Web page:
Yes! It is safe to visit the doctor still. Even though you will be potentially walking in the footsteps of previous COVID-19 patients, medical facilities hold high sanitary standards and are taking a wide range of precautions to keep everyone as safe as possible. Most medical facilities are conducting medical screenings at the front doors to ensure patients with a fever or exhibiting other symptoms do not enter the building. Therefore, it is completely safe to visit your doctor still!
As we’re battling COVID-19 across the world, most non-essential businesses have been shut down and those that are still open are forced to adhere to strict guidelines. Hospitals are extremely busy working with Coronavirus patients and running tests on those that fear they have the virus. With that being said, people with preexisting appointments aren’t sure whether they should visit their doctor during this time or not.
For Those with Non-Emergency Medical Needs:
For anyone with a regular checkup or appointment that isn’t urgent, consider canceling your appointment if possible. If you are unsure of whether or not you should, call your doctor and voice your concerns. Most likely, they will be calling to postpone your appointment anyway if it is deemed unnecessary. Officials have recommended that hospitals prioritize people coming into the hospital for urgent and emergency visits at the moment. Depending on your region, however, guidelines may be slightly different.
Those with an Upcoming Surgery:
Many surgeries are being canceled to keep fewer people in the hospital. Elective surgeries as well as some surgeries scheduled for slow cancers, tonsillectomies, and even orthopedic procedures are being postponed allowing doctors to spend their time helping patients in more critical areas. Post-surgery patients are more likely to get infections and illnesses, so by limiting surgical patients, the spread of the virus is also more limited.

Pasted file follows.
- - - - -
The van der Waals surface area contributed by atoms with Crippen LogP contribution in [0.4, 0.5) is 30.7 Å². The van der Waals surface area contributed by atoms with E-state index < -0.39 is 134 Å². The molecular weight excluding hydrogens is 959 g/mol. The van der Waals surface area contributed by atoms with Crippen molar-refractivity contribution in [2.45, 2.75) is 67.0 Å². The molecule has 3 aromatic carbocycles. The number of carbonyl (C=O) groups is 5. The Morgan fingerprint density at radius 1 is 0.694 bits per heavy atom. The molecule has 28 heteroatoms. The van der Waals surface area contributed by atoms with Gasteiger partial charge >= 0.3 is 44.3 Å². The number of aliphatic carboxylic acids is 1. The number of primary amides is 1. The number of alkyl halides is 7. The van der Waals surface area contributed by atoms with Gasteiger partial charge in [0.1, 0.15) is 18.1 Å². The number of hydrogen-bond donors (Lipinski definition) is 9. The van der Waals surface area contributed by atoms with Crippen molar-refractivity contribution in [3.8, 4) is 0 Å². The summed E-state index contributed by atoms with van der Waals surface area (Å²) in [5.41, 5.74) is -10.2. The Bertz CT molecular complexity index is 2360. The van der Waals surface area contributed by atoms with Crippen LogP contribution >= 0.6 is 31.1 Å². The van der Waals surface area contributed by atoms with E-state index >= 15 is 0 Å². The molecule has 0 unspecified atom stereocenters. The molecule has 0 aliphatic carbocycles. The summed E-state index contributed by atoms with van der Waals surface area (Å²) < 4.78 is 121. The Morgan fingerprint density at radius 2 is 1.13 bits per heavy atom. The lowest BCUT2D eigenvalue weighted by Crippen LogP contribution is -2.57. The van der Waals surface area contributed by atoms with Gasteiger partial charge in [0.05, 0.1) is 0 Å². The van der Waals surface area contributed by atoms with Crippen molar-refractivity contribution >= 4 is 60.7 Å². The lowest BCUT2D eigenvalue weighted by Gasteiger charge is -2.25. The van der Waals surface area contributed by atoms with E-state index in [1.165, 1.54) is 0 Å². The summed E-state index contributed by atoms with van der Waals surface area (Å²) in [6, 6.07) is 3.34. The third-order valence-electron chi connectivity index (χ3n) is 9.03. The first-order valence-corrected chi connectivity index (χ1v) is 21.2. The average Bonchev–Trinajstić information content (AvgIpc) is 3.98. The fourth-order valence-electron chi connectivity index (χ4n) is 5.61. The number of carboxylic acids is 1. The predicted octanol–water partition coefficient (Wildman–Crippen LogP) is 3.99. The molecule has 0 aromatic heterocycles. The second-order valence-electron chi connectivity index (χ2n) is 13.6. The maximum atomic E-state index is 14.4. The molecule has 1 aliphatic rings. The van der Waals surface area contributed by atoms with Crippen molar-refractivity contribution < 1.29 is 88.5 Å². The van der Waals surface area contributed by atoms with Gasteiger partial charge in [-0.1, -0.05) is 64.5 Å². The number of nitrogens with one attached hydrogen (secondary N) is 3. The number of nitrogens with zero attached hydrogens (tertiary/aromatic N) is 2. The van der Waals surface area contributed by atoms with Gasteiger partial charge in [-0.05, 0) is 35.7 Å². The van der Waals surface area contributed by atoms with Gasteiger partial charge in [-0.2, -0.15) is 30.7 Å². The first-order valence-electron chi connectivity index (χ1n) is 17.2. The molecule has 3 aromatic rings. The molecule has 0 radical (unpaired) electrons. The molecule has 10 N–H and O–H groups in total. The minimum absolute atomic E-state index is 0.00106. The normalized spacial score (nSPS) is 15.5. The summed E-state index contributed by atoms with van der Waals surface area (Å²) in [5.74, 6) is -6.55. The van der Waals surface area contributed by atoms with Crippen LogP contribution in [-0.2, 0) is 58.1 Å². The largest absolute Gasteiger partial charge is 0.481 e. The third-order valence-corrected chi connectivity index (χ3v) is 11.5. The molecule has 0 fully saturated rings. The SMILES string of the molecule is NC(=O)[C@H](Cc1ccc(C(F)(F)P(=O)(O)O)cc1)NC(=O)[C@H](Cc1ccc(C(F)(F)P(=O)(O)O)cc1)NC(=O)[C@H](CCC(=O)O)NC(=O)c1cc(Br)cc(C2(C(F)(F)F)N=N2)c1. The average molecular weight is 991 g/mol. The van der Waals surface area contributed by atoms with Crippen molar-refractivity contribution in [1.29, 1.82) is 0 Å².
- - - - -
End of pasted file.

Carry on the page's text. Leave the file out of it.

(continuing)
- Consider Virtual Appointments
Many people are turning to technology to help them work from home, virtually visit with friends, and even order their groceries. Hospitals are also exploring their technological options to better serve their patients during COVID-19. Many doctors are offering virtual visits for those without urgent needs, allowing patients to still get the proper advice from their doctors without exposing themselves to the virus.
- 911 is Still Operational
Sometimes, putting off an appointment with your doctor just can’t be done. If you have a serious condition or something happens that requires a visit to the emergency room, do not wait. Call 911 and be prepared to be tested for COVID-19. You will most likely be given gloves and a mask to wear while you wait in the emergency room to prevent the spread of the virus.
What to Do When you Think You May Have COVID-19
For the most part, people that have the coronavirus only get it mildly and can recover at home. Keep your distance from everyone else in your home and clean your hands often. Stay hydrated, cover your coughs/sneezes, and attempt to disinfect the commonly used areas in your home as much as you can.
Once you haven’t had a fever in three days, symptoms have improved, and it’s been two weeks since your symptoms first appeared, you can stop home isolation. However, if you are at all worried that you might still have the virus, continue quarantining yourself from others.
When to Seek Help:
If you start to have trouble breathing, develop bluish lips/face, or have a constant pain in your chest, you need to call 911. If at all possible, put a mask on to help prevent the spread to emergency personnel.
Hospitals are screening every patient that comes into the hospital. All hospital staff are wearing protective gear to help prevent spreading the virus in case they were unknowingly exposed. As much as possible, staff are keeping sick patients away from healthy patients. Some hospitals even have people operating the elevators so there are fewer objects for patients to touch.